This came across my desk courtesy of Red Hills Arms of Tallahassee. They are a fantastic family owned gun shop with a great selection of firearms and ammunition. Even now in the panic, they’re trying to keep prices low and inventory in stock as best they can.
So what is in the box? A gun of relative obscurity that was supposed to be revolutionary, something that would utterly change firearms forever. It came from the minds of Robert Mainhardt and Arthur Biehl who formed MB Associates — MBA — in sunny California. And the rest is history.
What did the gun shoot? I’ll give you a hint. It costs more than $100 a round these days…if you can find the ammo. And you thought the current panic pricing on 9mm ammunition was bad.
We’re looking at about $1, 500 worth of ammuniton right here.
So what is it? This obscure object of desire is a Mark 1 Model B Gyrojet Pistol.
This is an original model in its factory wood display case with dummy rounds and a commemorative medallion.
Behold the early 1960s in all of its modernist glory. This is one ugly gun and holding it, you can feel the cheapness oozing from it.
The commemorative coin immortalizes Robert H. Goddard, considered the father of modern rocket design.
As if I’d ever openly display this thing as something to be proud of.
The semi-automatic Gyrojet was, if nothing else, an interesting design. Instead of using conventional ammunition, it fired a 13mm (.51 Caliber) solid fueled mini-rocket. As you can see in the photo above, the back of each cartridge had four exhaust ports that when ignited, caused the round to spin and stabilize in flight.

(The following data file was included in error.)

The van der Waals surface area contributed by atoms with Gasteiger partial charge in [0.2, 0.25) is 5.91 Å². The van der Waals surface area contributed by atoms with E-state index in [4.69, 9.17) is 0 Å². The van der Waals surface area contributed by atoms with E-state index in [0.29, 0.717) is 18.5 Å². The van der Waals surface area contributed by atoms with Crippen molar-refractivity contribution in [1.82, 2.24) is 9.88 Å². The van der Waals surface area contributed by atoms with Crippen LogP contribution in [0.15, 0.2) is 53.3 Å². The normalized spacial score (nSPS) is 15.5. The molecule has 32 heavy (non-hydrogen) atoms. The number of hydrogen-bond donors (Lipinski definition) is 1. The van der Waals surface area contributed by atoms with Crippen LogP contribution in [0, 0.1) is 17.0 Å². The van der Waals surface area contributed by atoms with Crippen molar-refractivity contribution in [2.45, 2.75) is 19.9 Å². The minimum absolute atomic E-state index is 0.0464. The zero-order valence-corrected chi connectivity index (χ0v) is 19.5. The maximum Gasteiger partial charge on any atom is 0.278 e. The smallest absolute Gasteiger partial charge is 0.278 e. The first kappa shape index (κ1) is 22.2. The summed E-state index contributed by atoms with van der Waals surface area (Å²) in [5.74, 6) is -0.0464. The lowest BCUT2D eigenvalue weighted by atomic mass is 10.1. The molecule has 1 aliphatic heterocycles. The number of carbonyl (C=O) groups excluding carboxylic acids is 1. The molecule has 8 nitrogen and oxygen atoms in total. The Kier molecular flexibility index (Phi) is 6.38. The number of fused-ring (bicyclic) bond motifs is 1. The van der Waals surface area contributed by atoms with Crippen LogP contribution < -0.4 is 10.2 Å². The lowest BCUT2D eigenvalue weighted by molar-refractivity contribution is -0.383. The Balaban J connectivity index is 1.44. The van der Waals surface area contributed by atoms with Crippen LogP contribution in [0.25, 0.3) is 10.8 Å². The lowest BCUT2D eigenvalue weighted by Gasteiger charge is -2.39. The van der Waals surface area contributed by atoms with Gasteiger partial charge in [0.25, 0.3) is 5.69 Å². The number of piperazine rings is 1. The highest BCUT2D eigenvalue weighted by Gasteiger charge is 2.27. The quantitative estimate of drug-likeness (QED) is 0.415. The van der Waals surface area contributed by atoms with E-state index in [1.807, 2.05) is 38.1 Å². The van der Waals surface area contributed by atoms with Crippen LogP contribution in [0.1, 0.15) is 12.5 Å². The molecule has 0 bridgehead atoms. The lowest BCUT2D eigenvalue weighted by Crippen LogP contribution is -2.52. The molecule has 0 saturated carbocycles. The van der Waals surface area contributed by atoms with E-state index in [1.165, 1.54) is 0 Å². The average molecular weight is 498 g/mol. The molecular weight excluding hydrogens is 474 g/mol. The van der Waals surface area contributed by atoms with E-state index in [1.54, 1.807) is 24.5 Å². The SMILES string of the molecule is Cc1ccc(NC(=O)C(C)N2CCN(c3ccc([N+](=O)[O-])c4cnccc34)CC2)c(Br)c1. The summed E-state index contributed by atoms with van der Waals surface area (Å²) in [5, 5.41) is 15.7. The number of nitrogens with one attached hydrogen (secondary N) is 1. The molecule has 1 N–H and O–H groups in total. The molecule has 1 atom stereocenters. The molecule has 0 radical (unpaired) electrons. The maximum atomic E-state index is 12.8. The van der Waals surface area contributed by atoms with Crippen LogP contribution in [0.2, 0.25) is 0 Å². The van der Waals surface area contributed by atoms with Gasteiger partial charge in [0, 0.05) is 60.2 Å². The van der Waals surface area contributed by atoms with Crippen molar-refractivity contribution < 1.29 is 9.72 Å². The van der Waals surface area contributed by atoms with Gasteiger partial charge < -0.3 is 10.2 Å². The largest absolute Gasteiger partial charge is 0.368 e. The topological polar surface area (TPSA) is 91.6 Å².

The barrel is smoothbore with no rifling whatsoever. The barrel and chamber are weakly constructed because this isn’t a self contained cartridge in the traditional sense. There is no explosive gas pressure to be contained while launching a bullet down the bore. That made the Gyrojet pistols quiet and very soft-shooting.
In theory, this must have sounded like a good idea at the time. In reality it was an utter failure. Rounds cost about $3 each at the time (that’s about $25 a round in current dollars).
The theory was that you could make the gun cheaply since you didn’t have to worry about heat transference like you do with a traditional firearm. Also, since each round is actually a little rocket, the pressures involved are far lower so you don’t have to build the gun to such tight specs.
Also contributing to the Gyrojet’s failure was the fact that those little projectiles sucked for the most part.
A rocket round doesn’t achieve its full speed at the muzzle. It actually continues to accelerate long after it leaves the barrel. So a close range shot is significantly weaker than a longer range shot. The 180gr rocket doesn’t burn all of its fuel and achieve full velocity until about the 60 foot mark. At that point it is traveling at about 1,250fps.
Anyway, let’s look get up close and personal with this ugly beast.
The safety is an “ON” “OFF” switch and those synthetic grips are just to die for. Very ’60s.
Those Phillips head screws just scream build quality.
The Gyrojet pistol was crafted out of the finest Zamac money could buy.
Those sights are actually better than a WWI vintage 1911. Honestly, I’ve seen worse. They’re not great, but they’re not horrible.
The patent was pending and so were any design aesthetics.
Yes, some truly great guns came out of California. Designs like the AR-15 for example. But the Gyrojet wasn’t one of them.
So what do these things go for today? Easily over $1,000. Rock Island listed one in similar condition at between $2500 and $3500. Oh and good luck finding the ammo. I’m pretty sure that Starline doesn’t make brass for it and Hodgdon’s probably doesn’t make the solid fuel for the rounds.
These aren’t guns to shoot and play with at the range. These are guns that you buy as oddities and pull out of the safe occasionally to show your friends.
Again, a big thank you to Red Hills Arms of Tallahassee.